2018 | Russia have earned their chance to host football's illustrious tournament

What's more, for the future evolution of football, Qatar's an ideal test market. It has a passion for football like few others in the world. It may be small but it's got a great location, being just an hour's flight away from core Middle Eastern areas – and it is rapidly becoming a great travel hub for the world, too. It's true that weather conditions in summer are unforgiving, but Qatar's resources, willpower and its commitment to technology, will combine to overcome the heat issues, potentially helping football grow in other harsh climates. Russia, meanwhile, has vast areas to cover and much work to do ahead of the tournament. But that's part of the beauty of the World Cup: the idea that countries can do the unthinkable, that we can push the boundaries of the possible. By spreading the tournament to new lands, and introducing it to new people, we ensure that the world's game becomes truly multicultural.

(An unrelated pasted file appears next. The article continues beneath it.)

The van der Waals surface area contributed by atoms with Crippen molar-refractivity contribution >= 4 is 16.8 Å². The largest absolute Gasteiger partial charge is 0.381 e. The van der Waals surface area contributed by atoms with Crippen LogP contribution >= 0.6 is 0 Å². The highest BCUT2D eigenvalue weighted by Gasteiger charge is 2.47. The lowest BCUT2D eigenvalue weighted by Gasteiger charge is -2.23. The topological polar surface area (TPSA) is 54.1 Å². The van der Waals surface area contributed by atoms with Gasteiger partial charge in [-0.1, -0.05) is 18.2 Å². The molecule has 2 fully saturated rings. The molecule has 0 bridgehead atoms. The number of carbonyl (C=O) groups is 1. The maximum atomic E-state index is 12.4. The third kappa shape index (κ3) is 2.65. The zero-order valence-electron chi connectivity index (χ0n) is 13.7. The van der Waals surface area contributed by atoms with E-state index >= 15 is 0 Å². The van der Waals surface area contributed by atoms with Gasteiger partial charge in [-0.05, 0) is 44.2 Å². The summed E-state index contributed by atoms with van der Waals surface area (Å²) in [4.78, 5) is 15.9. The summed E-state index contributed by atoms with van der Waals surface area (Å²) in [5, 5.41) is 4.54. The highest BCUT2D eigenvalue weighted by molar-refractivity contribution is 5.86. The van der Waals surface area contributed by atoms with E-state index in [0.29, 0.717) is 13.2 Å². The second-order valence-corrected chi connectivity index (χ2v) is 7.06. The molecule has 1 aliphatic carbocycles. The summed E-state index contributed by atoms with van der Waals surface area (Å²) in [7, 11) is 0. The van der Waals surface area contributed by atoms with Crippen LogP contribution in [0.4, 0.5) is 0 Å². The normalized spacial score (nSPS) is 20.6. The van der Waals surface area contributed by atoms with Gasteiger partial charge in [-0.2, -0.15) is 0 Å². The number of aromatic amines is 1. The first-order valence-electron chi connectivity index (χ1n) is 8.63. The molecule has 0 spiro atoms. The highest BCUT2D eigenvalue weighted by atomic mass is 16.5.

Some will ask why Russia and Qatar - neither of whom qualified for the last World Cup - will now earn the chance to play in a major tournament without first qualifying. Given that South Africa were themselves struggling on the pitch before the World Cup, yet went on to miss out on the knockout stages by only the narrowest of margins, this seems a strange question. Examples abound, too, of surprises in the international game in general: Greece's European Championship victory is fresh in the memory, and who woud have thought that Uruguay had what it took to reach the semi-finals in 2010? Bulgaria in '94? Iraq winning the Asian Cup of 2007? It's the element of surprise that makes international football so thrilling. But there is one aspect of the game in which we don't enjoy surprises: that of running a tournament itself. Here, we need not worry. Russia and Qatar will do us all proud by hosting the World Cups that we know they're capable of.